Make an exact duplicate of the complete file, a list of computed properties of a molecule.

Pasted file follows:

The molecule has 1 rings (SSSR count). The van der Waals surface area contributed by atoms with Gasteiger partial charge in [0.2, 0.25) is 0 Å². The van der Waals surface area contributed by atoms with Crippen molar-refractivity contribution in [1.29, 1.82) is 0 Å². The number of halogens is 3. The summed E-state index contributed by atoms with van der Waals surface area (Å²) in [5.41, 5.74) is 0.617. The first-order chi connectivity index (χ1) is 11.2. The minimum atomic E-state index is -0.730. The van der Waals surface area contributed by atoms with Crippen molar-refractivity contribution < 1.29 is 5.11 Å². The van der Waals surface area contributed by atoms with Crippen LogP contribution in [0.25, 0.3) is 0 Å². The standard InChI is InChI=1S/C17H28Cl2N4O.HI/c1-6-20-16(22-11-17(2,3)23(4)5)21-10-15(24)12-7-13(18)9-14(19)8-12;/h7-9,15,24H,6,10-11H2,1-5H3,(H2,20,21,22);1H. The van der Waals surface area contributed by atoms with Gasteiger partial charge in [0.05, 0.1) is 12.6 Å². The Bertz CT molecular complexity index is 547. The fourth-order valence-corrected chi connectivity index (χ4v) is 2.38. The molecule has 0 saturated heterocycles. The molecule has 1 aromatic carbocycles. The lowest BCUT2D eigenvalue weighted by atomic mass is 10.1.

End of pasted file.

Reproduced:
The molecule has 1 rings (SSSR count). The van der Waals surface area contributed by atoms with Gasteiger partial charge in [0.2, 0.25) is 0 Å². The van der Waals surface area contributed by atoms with Crippen molar-refractivity contribution in [1.29, 1.82) is 0 Å². The number of halogens is 3. The summed E-state index contributed by atoms with van der Waals surface area (Å²) in [5.41, 5.74) is 0.617. The first-order chi connectivity index (χ1) is 11.2. The minimum atomic E-state index is -0.730. The van der Waals surface area contributed by atoms with Crippen molar-refractivity contribution < 1.29 is 5.11 Å². The van der Waals surface area contributed by atoms with Crippen LogP contribution in [0.25, 0.3) is 0 Å². The standard InChI is InChI=1S/C17H28Cl2N4O.HI/c1-6-20-16(22-11-17(2,3)23(4)5)21-10-15(24)12-7-13(18)9-14(19)8-12;/h7-9,15,24H,6,10-11H2,1-5H3,(H2,20,21,22);1H. The van der Waals surface area contributed by atoms with Gasteiger partial charge in [0.05, 0.1) is 12.6 Å². The Bertz CT molecular complexity index is 547. The fourth-order valence-corrected chi connectivity index (χ4v) is 2.38. The molecule has 0 saturated heterocycles. The molecule has 1 aromatic carbocycles. The lowest BCUT2D eigenvalue weighted by atomic mass is 10.1.